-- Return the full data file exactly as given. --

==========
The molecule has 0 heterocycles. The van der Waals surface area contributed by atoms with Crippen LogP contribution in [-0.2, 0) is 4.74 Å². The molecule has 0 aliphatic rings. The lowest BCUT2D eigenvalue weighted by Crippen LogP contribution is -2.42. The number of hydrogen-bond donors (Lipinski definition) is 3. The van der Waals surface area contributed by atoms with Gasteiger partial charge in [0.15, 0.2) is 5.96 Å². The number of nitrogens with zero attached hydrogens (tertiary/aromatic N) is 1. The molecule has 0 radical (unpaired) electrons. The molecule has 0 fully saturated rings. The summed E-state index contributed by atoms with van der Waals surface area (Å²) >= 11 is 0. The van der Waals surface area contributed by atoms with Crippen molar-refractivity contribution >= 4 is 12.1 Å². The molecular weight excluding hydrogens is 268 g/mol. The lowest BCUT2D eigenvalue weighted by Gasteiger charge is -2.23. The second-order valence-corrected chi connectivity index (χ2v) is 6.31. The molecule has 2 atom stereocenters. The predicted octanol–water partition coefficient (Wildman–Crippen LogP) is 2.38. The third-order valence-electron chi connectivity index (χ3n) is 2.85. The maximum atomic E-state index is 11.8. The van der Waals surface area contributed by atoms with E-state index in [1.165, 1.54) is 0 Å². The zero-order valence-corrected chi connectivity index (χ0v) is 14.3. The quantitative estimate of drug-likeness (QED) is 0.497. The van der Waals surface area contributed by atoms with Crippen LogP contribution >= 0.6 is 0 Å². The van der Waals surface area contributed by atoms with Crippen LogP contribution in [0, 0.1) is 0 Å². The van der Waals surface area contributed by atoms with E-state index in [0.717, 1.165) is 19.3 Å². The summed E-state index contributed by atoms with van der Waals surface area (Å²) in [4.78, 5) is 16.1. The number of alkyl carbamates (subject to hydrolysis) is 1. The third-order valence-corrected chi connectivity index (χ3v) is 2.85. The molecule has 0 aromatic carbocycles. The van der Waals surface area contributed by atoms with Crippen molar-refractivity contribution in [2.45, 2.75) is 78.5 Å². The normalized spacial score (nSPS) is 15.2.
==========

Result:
The molecule has 0 heterocycles. The van der Waals surface area contributed by atoms with Crippen LogP contribution in [-0.2, 0) is 4.74 Å². The molecule has 0 aliphatic rings. The lowest BCUT2D eigenvalue weighted by Crippen LogP contribution is -2.42. The number of hydrogen-bond donors (Lipinski definition) is 3. The van der Waals surface area contributed by atoms with Gasteiger partial charge in [0.15, 0.2) is 5.96 Å². The number of nitrogens with zero attached hydrogens (tertiary/aromatic N) is 1. The molecule has 0 radical (unpaired) electrons. The molecule has 0 fully saturated rings. The summed E-state index contributed by atoms with van der Waals surface area (Å²) >= 11 is 0. The van der Waals surface area contributed by atoms with Crippen molar-refractivity contribution >= 4 is 12.1 Å². The molecular weight excluding hydrogens is 268 g/mol. The lowest BCUT2D eigenvalue weighted by Gasteiger charge is -2.23. The second-order valence-corrected chi connectivity index (χ2v) is 6.31. The molecule has 2 atom stereocenters. The predicted octanol–water partition coefficient (Wildman–Crippen LogP) is 2.38. The third-order valence-electron chi connectivity index (χ3n) is 2.85. The maximum atomic E-state index is 11.8. The van der Waals surface area contributed by atoms with E-state index in [1.165, 1.54) is 0 Å². The zero-order valence-corrected chi connectivity index (χ0v) is 14.3. The quantitative estimate of drug-likeness (QED) is 0.497. The van der Waals surface area contributed by atoms with Crippen LogP contribution >= 0.6 is 0 Å². The van der Waals surface area contributed by atoms with Crippen LogP contribution in [0, 0.1) is 0 Å². The van der Waals surface area contributed by atoms with E-state index in [0.717, 1.165) is 19.3 Å². The summed E-state index contributed by atoms with van der Waals surface area (Å²) in [4.78, 5) is 16.1. The number of alkyl carbamates (subject to hydrolysis) is 1. The third-order valence-corrected chi connectivity index (χ3v) is 2.85. The molecule has 0 aromatic carbocycles. The van der Waals surface area contributed by atoms with Crippen molar-refractivity contribution in [2.45, 2.75) is 78.5 Å². The normalized spacial score (nSPS) is 15.2.